Mr James Swan, the Special Representative of the United Nations Secretary-General (SRSG), and the Head of the UN Assistance Mission in Somalia (UNSOM), in his briefing to the UN on Somalia, Tuesday, was full of optimism for Federal Somalia, its projections of first one-person-one-vote elections in 2020, electoral code approval and, in general, Somalia progress in security, economic growth, and a variety of management and governance aspects.
As Mr Swan outlines, international partners were to thank for the progress cited since many of the issues they set for themselves and Somalia to achieve since last October were either attained in full or in part or were promising, and, of course, for completing what they have started.
There is much to do in the year ahead. Only by working together, as #Somalis, as partners, and in a spirit of #unity and compromise, will progress be made,” @UN envoy James Swan told the Security Council at its meeting on #Somalia. For more: http://bit.ly/3a1SNYy
“Last October at the Somalia Partnership Forum, Somalia and its international partners agreed the main priorities on which Somalia ‘must not fail’ in 2020.
“These include achieving debt relief, holding one person one vote elections, finalising the federal constitution, advancing the fight against al-Shabaab, and consolidating the federal state”, he stated.
Mr Swan said progress was made in ‘Somalia’s economic priorities’ and in the passage of key legislative bills ‘o strengthen Somalia’s fiscal framework, such as the Companies Act and the Public Financial Management Act’.
More interestingly, the SRSG was full of praises for Somalia leadership passing hands peacefully from one head to another, perhaps having in mind the Hassan Sheikh-Farmajo transfer of power as other parts of Somalia did not fare so well such as the Southwest, Jubaland and Galmudug.
“In recent years Somalia has established a track record of regular, peaceful transfers of power. This commendable achievement must now be preserved in 2020. In addition, a move to one-person-one vote elections will mean a shift from the elders-based selection of recent political cycles to direct voting by the people of Somalia,” Mr Swan reported.
Mr Swan only shows reservation in the passage of the federal electoral code, primarily, because there were ‘outstanding questions necessary to implement the code’. These included ‘locations of constituencies, how to guarantee 30 percent of seats for women, and the modalities to enable Somalis from across the country to participate’.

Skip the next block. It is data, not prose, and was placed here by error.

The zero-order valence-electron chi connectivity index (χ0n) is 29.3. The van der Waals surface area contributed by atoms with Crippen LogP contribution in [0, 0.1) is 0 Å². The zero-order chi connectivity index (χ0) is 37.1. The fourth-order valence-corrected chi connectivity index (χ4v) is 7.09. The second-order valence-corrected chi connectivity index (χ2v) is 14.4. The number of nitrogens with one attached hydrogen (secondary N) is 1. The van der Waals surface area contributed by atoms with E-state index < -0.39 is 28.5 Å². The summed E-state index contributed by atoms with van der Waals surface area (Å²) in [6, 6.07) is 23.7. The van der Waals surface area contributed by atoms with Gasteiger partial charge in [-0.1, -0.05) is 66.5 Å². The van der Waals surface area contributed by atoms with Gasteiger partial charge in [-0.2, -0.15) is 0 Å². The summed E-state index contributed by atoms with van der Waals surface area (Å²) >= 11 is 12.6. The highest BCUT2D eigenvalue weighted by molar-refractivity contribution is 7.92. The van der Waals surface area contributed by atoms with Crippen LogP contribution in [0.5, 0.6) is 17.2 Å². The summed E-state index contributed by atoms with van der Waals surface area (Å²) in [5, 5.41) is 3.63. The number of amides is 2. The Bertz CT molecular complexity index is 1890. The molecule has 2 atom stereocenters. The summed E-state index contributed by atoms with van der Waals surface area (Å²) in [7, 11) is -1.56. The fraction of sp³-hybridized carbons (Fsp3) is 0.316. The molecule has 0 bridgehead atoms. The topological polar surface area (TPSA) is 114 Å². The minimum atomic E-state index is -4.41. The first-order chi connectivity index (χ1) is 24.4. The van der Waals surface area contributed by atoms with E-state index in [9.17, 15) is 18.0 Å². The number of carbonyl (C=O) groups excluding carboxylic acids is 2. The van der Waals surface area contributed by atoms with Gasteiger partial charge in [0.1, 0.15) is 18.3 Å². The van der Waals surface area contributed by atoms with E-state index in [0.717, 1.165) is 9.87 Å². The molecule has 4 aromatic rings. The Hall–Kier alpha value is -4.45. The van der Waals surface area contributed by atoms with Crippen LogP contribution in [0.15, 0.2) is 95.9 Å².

To resolve those ‘issues’, Mr Swan called on the ‘Federal Parliament in collaboration with the National Independent Electoral Commission (NIEC) and in consultation with the Federal Government, the Federal Member States and other stakeholders’ to deal with them as soon as possible.
Mr Swan did not once mention than the electoral code he so glowingly appreciated swept the more democratically established, neighbouring Republic of Somaliland into the federal fold as if it was a signatory and not in any way different from the ‘member states’ of the Somalia federal setup he mentioned.
Taking a much-needed respite of all the good things happening in Somalia, according to his report, he turns to ‘Somaliland’.
‘Elections must be held too in “Somaliland” where parliamentary elections were last held in 2005, and I urge the authorities and all political actors to find a way through the current impasse for both parliamentary and local elections to take place in “Somaliland” before the end of 2020,” he said.
No word of commendable, exemplary citations or mentions of glowing track records there for a nation that has put nine types of one-person-one-vote, internationally hailed elections behind it since 2001.
|2||Local council and political parties elections||2002|
|4||House of Representatives elections||2005|
|7||Local council and political parties elections||2012|
Mr Swan, while he urged Somaliland leaders not to delay elections any further than necessary, could have put on the record how different this country was from the one he and his audience were calling ‘Somalia’. He could have underlined how there were lessons for ‘Somalia’ to learn from Somaliland.
Mr Swan goes on to make the most damaging statement on Somaliland ion the last but one paragraph of his report and in reference to the meeting His Excellency the President of Somaliland, Musa Bihi Abdi, had with President Farmajo of Somalia on the behest of the Ethiopian PM, Abiy Ahmed.
He recognized, however, one ‘president’. The rest, especially, the Republic of Somaliland president was to be among what he lumped together as ‘regional leaders’.
“Regional cooperation is essential to address the many challenges in the Horn of Africa. I welcome efforts by the President and regional leaders to resolve differences and strengthen ties. In this regard, we note that Ethiopian President Abiy Ahmed earlier this month arranged a meeting between President Farmajo and “Somaliland” President, Muse Bihi Abdi. We look forward to their further engagement with a view to constructive dialogue,” he said.
That was Mr Swan. Below is the full report.